This week, for my outdoor tip of the week, I'd like to recommend a number of worthy locations to go snowshoeing. I'll lead off with guided snowshoe nature tours being offered by Bogus Basin on Saturdays and Sundays this winter. They've got tours going out on Saturday and Sunday mornings at 10 a.m. and then again at 1:30 p.m. in the afternoon on both days. 

Ray Vizgirdas talks about nature with snowshoers at Bogus. 
(photo courtesy Bogus Basin) 

The nature tours are led by Ray Vizgirdas, a wildlife biologist, who has worked for state and federal natural resources agencies for 30+ years. The theme this weekend is all about winter animal tracks. 

The tours last 1.5 hours. Inquire with to check on availability. Private and group tours are available. Maximum 12 people per tour. They may have openings for next weekend, Feb. 11-12. The cost is $40 for full package of snowshoe rentals, trail pass and guided trip, $20 for just the tour if you have your own snowshoes and a Nordic trail pass.   

Snowshoe/ski trail going from Beaver Creek Trailhead
to the Stargaze Yurt. 

The snowshoe tours are "a great intro into the world of winter recreation while you learn a little about the flora & fauna that call Bogus Basin home," the Bogus Basin web site says. "Perfect for those new to the area or anyone interested in learning a little more about Bogus Basin and the mountain ecosystem."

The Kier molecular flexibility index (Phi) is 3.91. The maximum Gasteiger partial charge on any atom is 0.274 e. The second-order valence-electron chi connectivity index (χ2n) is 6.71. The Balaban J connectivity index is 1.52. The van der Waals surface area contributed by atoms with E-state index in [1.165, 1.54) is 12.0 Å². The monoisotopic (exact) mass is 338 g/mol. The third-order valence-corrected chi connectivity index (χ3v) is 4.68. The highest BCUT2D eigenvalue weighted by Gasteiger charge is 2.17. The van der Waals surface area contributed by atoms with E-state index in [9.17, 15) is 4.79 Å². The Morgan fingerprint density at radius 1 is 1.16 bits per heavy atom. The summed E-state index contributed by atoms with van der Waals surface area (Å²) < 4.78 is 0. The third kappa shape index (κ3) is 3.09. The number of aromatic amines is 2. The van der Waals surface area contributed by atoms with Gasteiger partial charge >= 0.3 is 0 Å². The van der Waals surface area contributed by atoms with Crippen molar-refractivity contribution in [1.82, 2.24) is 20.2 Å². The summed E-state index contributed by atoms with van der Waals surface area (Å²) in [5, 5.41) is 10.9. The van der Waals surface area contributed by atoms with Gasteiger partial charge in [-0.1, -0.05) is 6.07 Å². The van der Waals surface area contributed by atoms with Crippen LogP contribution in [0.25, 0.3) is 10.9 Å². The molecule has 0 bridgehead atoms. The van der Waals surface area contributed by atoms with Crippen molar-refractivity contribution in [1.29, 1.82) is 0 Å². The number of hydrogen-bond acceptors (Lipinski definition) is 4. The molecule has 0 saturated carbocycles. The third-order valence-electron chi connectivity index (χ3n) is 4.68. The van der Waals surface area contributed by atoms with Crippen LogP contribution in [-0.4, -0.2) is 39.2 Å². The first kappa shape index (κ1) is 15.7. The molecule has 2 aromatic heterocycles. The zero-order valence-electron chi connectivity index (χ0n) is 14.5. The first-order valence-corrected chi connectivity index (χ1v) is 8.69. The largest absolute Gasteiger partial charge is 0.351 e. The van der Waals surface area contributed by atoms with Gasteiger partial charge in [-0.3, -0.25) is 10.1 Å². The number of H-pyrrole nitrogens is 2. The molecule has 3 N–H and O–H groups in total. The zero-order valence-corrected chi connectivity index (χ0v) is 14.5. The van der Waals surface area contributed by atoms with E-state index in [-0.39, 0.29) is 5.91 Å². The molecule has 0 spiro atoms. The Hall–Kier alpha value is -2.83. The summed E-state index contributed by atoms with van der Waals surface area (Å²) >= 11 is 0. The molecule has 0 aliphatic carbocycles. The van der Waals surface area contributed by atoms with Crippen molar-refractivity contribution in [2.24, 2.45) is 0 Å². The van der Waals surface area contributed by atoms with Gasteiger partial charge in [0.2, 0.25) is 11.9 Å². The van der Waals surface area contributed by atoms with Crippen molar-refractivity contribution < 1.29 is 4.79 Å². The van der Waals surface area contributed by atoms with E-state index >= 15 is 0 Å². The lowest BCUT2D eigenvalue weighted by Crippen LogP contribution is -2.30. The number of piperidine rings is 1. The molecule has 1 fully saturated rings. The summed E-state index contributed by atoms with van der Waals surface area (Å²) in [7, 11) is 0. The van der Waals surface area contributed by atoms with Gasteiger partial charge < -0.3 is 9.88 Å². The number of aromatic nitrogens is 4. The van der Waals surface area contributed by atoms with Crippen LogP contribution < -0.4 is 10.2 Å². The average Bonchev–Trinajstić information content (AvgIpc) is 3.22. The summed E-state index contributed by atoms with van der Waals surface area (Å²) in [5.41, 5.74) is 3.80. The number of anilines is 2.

Seems like the snowshoe tours would be a good way to become acquainted with Bogus Basin's snowshoe trails and learn about nature. Great combo! Trips like these should work for just about anyone ... if you know how to walk, you can snowshoe. 

Check out these other snowshoeing destinations: 

  • Freddy's Stack Rock Trail over to Stack Rock from Bogus Basin Road. See Ridge to Rivers interactive map. There's a large pullout on the right side of the Bogus Basin Road at about mile 10 where you can park and access the trail. 
  • Charcoal Gulch - Idaho City. The trailhead is adjacent to the Idaho City Airport. Self-guided adventure in ungroomed trail. 
  • More's Creek Summit. Climb to Sunset Lookout or Pilot Peak on snowmobile-packed or skier packed snow roads. Sunset is 5 miles one-way. Pilot Peak is 3 miles and change. 
  • Idaho City Park and Ski Areas. Keep going past More's Creek Summit on Idaho 21 to the Gold Fork, Whoop Em Up, Banner Ridge or Beaver Creek parking areas. I would recommend Gold Fork, Whoop Em Up, Banner Ridge and Beaver Creek as great destinations for snowshoeing. Go to the IDPR Park and Ski web site for maps and more information.
  • Crown Point Trail in Cascade. 3 miles out, 6 miles out and back. Trailhead located near Lake Cascade just outside of the town of Cascade.  

    Here's Drew snowshoeing in Ponderosa Park 
    on a powder day. 

  • Ponderosa State Park - McCall. Multiple snowshoe trails are available at Ponderosa ... one of the most scenic parks in Idaho. 
  • Bear Basin - McCall. Trailhead is on the north side of ID 55 on the way to the Little Ski Hill. There are multiple snowshoe trails to explore. 
There you have it! 
- SS